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Classic FM Drive with John Brunning 5pm - 7pm
Every weeknight this month at 8pm Classic FM's Full Works Concert is celebrating the world's greatest orchestras. Here are some fascinating photos and facts from their histories.
In February 2008, the North Korean government allowed unprecedented access to the orchestra and its director Lorin Maazel. The concert, which was broadcast live, included the national anthems of both North Korea and the USA, and music by Gershwin, Bernstein, and a popular Korean folk song Arirang. Photo: AP
On 9 November 2014, Daniel Barenboim conducted the Berlin Phil in front of the city's Brandenburg Gate in a spectacular concert commemorating the 25th anniversary of the fall of the Berlin wall. Photo: AP
Karajan’s first performance with the Berlin Phil in April 1938 was such a sensation that it aroused the jealousy of their principal conductor Wilhelm Furtwängler. After his death, the orchestra made Herbert von Karajan its music director for life. Energetic, charismatic and visionary, Karajan honed Berlin into arguably the greatest orchestra in the world. Photo: AP
New Year's Day just wouldn't be the same if the Vienna Philharmonic didn't play their perennial 1 January concert of Viennese favourites. Even the most upright of Vienna's good burghers are known to let their hair down and clap their hands to the 'Radetzky March' Credit: Getty
The great composer Richard Strauss became closely associated with the orchestra. He celebrated his 75th birthday with them in June 1939, where he conducted the orchestra himself and received a standing ovation. Five years later he returned for his 80th birthday and conducted the orchestra in recordings of his own major works, as well as his seldom-heard 'Schlagobers' ('Whipped Cream') ballet music. Photo: AP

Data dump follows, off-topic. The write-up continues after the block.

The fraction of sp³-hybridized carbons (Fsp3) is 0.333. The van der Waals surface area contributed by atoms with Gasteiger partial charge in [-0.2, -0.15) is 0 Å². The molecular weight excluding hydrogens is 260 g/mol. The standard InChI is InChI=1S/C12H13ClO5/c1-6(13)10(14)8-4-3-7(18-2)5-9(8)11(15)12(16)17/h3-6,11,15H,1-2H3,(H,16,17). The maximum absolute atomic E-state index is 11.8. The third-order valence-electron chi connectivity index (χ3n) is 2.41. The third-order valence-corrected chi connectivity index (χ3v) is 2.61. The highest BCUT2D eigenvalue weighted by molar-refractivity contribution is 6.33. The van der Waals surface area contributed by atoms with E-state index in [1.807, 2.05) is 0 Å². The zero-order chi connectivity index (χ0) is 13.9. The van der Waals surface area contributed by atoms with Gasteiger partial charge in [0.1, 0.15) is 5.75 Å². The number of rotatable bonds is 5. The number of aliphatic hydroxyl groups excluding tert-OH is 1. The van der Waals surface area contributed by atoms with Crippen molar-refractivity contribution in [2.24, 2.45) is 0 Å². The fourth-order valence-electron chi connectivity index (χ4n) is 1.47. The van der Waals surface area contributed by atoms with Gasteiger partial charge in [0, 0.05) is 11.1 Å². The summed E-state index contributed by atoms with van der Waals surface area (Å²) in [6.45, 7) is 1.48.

The 25-year old Bernstein, pictured second from right, was the orchestra's Assistant Conductor in November 1943 when he had to step in at short notice for the unwell Bruno Walter. Bernstein's unrehearsed performance amazed the crowd and the players, and was broadcast live to the nation. The New York Times published a front-page story about it and Bernstein became a top-flight conductor overnight. Photo: AP
In 1935, the LSO recorded their first soundtrack – for Alexander Korda's film 'Things To Come'. It kicked off their reputation as the world's leading soundtrack orchestra. They went on to become the go-to orchestra for Hollywood productions including most famously, John Williams's score to Star Wars. Today they also record soundtrack music for video games.
Fireworks at the legendary Hollywood Bowl celebrate Gustavo Dudamel's debut as director of the Los Angeles Philharmonic, October 2009. The 28-year-old Venezuelan conductor was welcomed with a free community concert. Photo: AP
When the Boston Symphony Orchestra played Paris in May 1952, there was no greater enthusiasm or bigger applause for their performance of 'The Rite of Spring' than from the work's composer, Igor Stravinsky.
Commissioned to commemorate the RLPO's 150th anniversary, Paul McCartney penned his first major classical work, Liverpool Oratorio in 1991. In 2008, the orchestra gave the Northern Charity Premiere at Liverpool's Anglican Cathedral of Sir Paul's oratorio Ecce Cor Meum. Photo: PA
Never before had The Queen looked so happy. It was all because of a concert given in Amsterdam in March 1958, during a three-day state visit by The Queen and Prince Philip to the Netherlands. Photo: AP
The Chicago Symphony Orchestra's successful Citizen Musician Initiative engages the community in music-making. Here the initiative is promoted by cellist Yo-Yo Ma and soprano Renee Fleming with a choir of dozens of high school students in the rotunda of the State of Illinois building. Photo: AP
Tracing its origins back to 1743, the Leipzig Gewandhaus is the oldest continuing orchestra in Germany. It was the orchestra of choice for the 85th birthday concert of Pope Benedict XVI, held at the Vatican in April 2012. The Pontiff is seen here greeting conductor Riccardo Chailly, who has directed the orchestra since 2005. Photo: AP